In our past couple of blog posts, we have focused on parents whose children are finishing high school and moving on to a job or post-secondary education.

This week, we are going to switch gears and focus on parents of younger children. This post may even be of interest to those who are expecting a new addition to their home – it is never too early to start saving for your child’s future.

I will start with an introduction to RESPs, and then discuss some things you should think about when you decide to start saving for your child’s post-secondary education.

What is an RESP?

An RESP, or Registered Education Savings Plan, is a tax-deferred savings plan that allows you, family members, or friends to contribute toward your child’s post-secondary education.

Over the life of the plan, there is no tax on investment earnings, and your child receives grant money based on your contributions from the federal government for children under the age of 17. The BC government also offers a $1,200 BC Training and Education Savings Grant to parents who open an RESP when their child turns six. If your child was born on or after January 1, 2007 they are eligible.

There are a few plan options available to you, and RESPs qualify for a wide range of investment products.

How can an RESP help?

It is never too early to start saving for your child’s education. The earlier you start saving, the faster interest or investment earnings start to compound. The BC government’s grant is enough of an incentive to go out an open an account.

If you are diligent, you may be able to build up a decent amount of savings over time. This money will reduce your child’s debt burden, and not force you to look for lump sums of money to help them out during school. When your child starts taking payments from the account for their education, it is likely they will pay little or no tax due to fact they are not working full-time.

RESP savings and the money from the Federal Government’s Canada Education Savings Grant are eligible for a number of full- and part-time post-secondary programs, so your child is not limited to going to university.

Where do you open an RESP?

There are two types of RESP providers:

  • Financial institutions – banks, credit unions, mutual fund companies, investment firms, and trust companies.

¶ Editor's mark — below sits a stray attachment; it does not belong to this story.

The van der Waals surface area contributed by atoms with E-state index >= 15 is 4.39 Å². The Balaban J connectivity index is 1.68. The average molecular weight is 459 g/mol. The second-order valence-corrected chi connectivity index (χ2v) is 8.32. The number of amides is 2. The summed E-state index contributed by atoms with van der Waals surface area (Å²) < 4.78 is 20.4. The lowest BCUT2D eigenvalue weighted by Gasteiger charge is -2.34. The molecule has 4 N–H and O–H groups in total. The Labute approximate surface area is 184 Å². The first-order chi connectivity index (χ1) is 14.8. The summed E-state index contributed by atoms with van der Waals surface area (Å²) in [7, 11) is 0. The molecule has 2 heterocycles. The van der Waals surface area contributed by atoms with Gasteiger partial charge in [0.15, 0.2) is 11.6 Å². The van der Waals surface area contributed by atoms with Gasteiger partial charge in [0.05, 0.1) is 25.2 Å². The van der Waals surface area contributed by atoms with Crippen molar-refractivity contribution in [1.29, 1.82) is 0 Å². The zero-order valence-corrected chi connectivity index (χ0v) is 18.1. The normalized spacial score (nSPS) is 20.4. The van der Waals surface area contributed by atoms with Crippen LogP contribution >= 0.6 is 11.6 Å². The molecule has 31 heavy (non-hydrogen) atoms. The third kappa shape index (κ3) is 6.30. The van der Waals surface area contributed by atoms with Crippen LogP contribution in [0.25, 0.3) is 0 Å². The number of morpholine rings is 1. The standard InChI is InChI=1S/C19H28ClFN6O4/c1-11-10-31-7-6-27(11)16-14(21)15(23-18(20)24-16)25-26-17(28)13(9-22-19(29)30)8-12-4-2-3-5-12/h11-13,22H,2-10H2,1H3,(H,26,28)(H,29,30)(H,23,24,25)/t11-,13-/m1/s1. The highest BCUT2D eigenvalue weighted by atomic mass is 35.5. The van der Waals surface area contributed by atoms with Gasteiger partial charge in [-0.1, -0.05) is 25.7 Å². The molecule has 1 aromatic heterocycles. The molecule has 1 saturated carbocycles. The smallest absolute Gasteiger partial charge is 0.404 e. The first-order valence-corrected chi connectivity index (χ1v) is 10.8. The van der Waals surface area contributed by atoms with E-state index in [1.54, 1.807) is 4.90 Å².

• Scholarship plan dealers – these companies only sell RESPs.

There are three types of plans available to you: individual, family, and group plans. Both Scholarship plan dealers and financial institutions offer individual and family plans. Scholarship plan dealers offer group plans.

Be sure you understand how each plan works, your obligations, and the fees associated with each plan. You should also ask questions about payout options, risks, and penalties for leaving the plan. Avoid making a rushed decision at an emotional moment, such as immediately after the birth of a child. Dropping out of plans can be very costly.

How do I withdraw RESP money?

Government payments or interest withdrawn from an RESP account is an Educational Assistance Payment (EAP). Once your child completes secondary school, and enrolls in a qualifying education program, you can request, on their behalf, to withdraw money from the RESP account.

You can withdraw as much as you want of your own contributions, but there are some limits on withdrawing EAPs. Finally, RESP payments are considered when you child is being assessed for Canada Student Loans and Grants.

Suggested Reading

Investor Alert: Securities regulators warn Medwell Capital investors of possible ‘Recovery Room’ scheme

BC Securities Enforcement Roundup – July 2013

Earl Jones sentenced to 11 years in prison: what’s it to you?

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